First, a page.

In what manner can these standards that notice the things of business distributed to every service or branch of the Government of India could be a mystery, and it is avoided whom? Except if the courts coordinated, these were not provided to the Court moreover. Abnormally, however, the President makes these standards under the Constitution, yet they are treated as private without the Constitution or some other law expressly giving any secrecy to them. Obviously, the official apparatus plans to conceal its own deformities, wrongs, and anomalies without even remotely associating with any open intrigue. It is likewise weird that any vote-based government utilizes this appointed enactment to keep individuals far off for standard business rules.

For the most part, while making designated enactment the United States and England follow broadly the procedure of meeting of the influenced interests is utilized widely, however in India the guidelines are commonly made in the mystery offices of the administration and “interview” is an extraordinary exemption.” The Center during the Emergency period gave Constitutional premise to thinking about these Rules of Business through the Constitution (Forty Second Amendment) Act, 1976 denying the individuals access to the Rules of Business. Luckily this was canceled by the Constitution (Forty-Fourth Amendment) 1978. This demonstrates nonappearance of lawful or protected ground for making rules of business out of reach.

Now that it has been established that a malafide intention is not to be established by the government to prosecute a citizen under The Official Secrets Act, this Act has been misused on several occasion, one of the recent cases was the case of “Nambi Narayan” [13], who is an ISRO scientist was falsely accused of espionage along with another scientist the government had booked both the accused under The Official Secrets Act, for selling information that was classified, it was related to India’s cryogenic engine. After over 30 years of legal battle the Supreme Court of India ordered the government of India to compensate the scientist as they were wrongly arrested and this held to mental harassment of the scientists. There have been several instances wherein journalists have fallen prey to this piece of legislation and have been falsely accused of crimes that they didn’t commit.

One such incident is the incident where a journalist named “Iftikhar Gilani” [14] hailing from Jammu and Kashmir was arrested under the OSA, 1923 on the charges that he downloaded and possessed a document that was a top-secret document, during the proceeding of the courts, the courts founded that the document that he possessed was not a top-secret and was available easily on the public domain. He was acquitted from spending 7 months of jail time for a crime that he didn’t commit.

Thus, this practice of the government of classifying certain information as a ‘secret’ without any authorization, places an unreasonable restriction on the rights of the Indian Citizen to receive information and the also puts an unreasonable restriction on the rights of the media house to impact information to the general population. This unreasonable restriction also is in direct violation with article 19(1) of the Indian Constitution. In the case of “S.P. Gupta v. President of India” [15], Justice Bhagwati held:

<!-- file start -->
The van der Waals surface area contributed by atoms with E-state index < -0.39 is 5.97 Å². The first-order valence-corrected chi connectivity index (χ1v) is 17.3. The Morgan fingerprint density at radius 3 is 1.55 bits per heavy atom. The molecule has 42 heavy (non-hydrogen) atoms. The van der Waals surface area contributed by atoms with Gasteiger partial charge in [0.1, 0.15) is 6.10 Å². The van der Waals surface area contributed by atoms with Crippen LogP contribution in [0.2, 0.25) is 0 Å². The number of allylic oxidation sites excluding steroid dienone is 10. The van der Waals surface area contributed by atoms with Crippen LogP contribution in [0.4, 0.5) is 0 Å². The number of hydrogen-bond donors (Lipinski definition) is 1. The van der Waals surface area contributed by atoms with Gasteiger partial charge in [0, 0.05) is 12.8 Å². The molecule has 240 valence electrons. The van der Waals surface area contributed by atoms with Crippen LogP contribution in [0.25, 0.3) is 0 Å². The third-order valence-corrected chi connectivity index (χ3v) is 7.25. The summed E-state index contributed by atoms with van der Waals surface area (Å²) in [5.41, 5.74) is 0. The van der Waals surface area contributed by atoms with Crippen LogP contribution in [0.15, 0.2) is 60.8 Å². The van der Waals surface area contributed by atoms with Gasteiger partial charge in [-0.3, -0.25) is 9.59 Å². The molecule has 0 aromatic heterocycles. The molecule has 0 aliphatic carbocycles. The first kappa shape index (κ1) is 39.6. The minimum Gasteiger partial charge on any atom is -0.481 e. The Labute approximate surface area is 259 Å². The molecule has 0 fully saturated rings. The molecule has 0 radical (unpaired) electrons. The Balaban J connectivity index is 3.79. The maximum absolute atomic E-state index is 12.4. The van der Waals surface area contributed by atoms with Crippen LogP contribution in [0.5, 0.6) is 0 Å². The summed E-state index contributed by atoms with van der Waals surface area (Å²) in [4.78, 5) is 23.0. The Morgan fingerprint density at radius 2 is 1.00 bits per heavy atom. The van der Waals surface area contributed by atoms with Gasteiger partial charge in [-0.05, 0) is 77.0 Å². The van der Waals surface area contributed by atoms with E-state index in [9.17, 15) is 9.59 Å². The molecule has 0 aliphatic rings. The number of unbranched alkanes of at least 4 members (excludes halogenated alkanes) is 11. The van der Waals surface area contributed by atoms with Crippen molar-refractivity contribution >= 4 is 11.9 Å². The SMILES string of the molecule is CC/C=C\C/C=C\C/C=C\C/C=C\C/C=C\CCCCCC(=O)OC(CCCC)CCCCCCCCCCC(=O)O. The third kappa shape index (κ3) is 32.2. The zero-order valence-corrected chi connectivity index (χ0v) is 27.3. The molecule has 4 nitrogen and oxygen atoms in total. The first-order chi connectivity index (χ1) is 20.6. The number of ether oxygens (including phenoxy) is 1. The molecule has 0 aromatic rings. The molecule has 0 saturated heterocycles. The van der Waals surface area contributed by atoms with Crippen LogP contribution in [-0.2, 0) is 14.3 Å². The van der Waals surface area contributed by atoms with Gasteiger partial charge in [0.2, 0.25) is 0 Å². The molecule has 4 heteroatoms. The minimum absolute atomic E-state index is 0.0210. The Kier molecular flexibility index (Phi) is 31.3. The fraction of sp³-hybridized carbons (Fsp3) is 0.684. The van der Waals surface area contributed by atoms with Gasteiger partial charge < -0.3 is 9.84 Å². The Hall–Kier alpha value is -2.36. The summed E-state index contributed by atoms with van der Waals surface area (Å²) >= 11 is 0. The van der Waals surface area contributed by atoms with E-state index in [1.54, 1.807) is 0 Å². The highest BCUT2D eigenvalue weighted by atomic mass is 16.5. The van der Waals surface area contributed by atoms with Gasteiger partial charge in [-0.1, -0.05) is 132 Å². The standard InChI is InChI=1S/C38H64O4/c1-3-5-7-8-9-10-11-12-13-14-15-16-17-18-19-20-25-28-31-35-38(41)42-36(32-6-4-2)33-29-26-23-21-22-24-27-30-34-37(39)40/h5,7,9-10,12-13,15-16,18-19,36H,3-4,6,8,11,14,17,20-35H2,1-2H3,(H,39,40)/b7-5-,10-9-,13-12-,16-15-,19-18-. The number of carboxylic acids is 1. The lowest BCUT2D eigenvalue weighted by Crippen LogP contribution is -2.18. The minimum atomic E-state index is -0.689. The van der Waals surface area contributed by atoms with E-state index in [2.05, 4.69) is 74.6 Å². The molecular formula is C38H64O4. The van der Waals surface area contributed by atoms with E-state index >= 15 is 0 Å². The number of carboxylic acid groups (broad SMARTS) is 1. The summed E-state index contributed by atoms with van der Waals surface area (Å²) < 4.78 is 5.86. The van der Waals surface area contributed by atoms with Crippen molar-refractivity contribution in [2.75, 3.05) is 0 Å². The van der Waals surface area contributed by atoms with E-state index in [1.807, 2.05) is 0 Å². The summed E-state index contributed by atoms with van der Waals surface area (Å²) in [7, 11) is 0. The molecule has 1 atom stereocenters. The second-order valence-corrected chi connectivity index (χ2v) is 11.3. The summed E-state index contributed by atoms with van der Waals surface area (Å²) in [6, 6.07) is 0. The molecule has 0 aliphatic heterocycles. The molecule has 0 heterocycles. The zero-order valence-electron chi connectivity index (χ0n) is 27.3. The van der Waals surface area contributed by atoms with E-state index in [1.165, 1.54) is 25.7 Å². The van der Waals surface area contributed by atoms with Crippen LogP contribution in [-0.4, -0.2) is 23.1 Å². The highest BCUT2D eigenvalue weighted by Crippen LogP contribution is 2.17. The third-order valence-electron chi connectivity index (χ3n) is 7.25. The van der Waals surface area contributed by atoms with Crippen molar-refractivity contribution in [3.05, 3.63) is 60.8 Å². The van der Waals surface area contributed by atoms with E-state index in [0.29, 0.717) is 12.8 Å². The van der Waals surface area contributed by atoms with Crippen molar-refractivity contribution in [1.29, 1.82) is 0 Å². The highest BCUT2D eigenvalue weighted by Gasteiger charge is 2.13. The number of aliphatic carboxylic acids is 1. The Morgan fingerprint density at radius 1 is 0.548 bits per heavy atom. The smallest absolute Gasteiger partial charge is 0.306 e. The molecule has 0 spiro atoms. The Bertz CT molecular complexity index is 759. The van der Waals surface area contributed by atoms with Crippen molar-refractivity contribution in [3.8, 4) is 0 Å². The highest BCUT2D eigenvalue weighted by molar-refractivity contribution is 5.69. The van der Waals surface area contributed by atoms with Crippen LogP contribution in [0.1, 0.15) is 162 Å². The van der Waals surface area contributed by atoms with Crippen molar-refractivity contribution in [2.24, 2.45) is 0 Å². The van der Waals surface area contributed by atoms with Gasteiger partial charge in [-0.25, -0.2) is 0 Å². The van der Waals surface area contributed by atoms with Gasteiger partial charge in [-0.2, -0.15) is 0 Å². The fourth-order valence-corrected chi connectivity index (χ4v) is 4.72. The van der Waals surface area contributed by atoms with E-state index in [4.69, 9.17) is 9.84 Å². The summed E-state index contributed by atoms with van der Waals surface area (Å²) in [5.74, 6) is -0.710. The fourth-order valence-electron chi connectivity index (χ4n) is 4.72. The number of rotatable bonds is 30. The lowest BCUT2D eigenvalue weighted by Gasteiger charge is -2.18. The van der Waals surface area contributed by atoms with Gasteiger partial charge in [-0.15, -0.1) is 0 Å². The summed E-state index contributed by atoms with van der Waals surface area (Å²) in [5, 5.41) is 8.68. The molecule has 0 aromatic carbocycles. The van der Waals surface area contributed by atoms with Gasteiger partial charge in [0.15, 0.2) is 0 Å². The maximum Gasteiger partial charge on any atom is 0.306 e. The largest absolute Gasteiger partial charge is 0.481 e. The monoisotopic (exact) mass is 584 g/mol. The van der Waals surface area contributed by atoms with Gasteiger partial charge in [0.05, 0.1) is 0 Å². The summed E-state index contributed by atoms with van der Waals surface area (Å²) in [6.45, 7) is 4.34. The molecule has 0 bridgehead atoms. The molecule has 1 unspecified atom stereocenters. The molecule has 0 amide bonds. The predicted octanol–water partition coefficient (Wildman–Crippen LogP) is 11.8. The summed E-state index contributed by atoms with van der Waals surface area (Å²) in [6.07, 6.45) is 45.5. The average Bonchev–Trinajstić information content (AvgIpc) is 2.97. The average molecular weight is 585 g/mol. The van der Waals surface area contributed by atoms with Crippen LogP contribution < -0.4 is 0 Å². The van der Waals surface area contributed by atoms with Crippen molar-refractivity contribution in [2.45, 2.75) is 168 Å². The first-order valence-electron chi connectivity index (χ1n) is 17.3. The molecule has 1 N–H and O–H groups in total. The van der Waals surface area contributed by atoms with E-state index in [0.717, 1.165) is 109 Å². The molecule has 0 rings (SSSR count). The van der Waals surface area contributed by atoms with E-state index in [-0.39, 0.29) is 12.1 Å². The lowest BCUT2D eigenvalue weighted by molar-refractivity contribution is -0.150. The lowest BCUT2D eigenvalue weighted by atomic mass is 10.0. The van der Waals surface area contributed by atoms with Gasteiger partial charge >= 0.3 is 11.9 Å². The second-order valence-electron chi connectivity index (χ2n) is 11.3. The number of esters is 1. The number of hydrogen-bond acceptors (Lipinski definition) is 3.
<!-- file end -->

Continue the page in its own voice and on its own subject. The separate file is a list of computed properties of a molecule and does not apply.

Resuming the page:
“Where the State is a party to an action in which disclosure of a document is sought by the opposite party, it is possible that the decision to withhold the document may be influenced by the apprehension that such disclosure may adversely affect the head of the department or the department itself or the minister or even the Government or that it may provoke public criticism or censure in the legislature or in the press, but it is essential that such considerations should be totally kept out in reaching the decision whether or not to disclose the document”. [16]

Finally, the government along with the legislation enacted the Freedom of Information Act 2002, which gave the people a right to access certain information which was earlier not disclosed on the pretext of it being classified. The Supreme Court in the landmark case of “Union of India v. Assn for Democratic Reforms” [17], held that it is the right of a citizen voting to know the background of the person who he is giving his vote.

The court in this case issued guidelines mandating every candidate who is contesting the election to furnish any criminal records, if any, along with this the candidate is also to furnish information relating to his qualification, his assets, etc. The court while deciding the case observed that the requirement of such information to be disclosed is derived from the fundamental right of a citizen that is guaranteed to them under Article 19(1) of the Indian Constitution.

The Test of clear and present danger:

The Hon’ble Supreme Court of India and The United States of America have developed a test known as the ‘Doctrine of clear and present danger’ which as to be relied upon while deciding cases wherein the government decides to withhold certain information on the pretext of it being classified.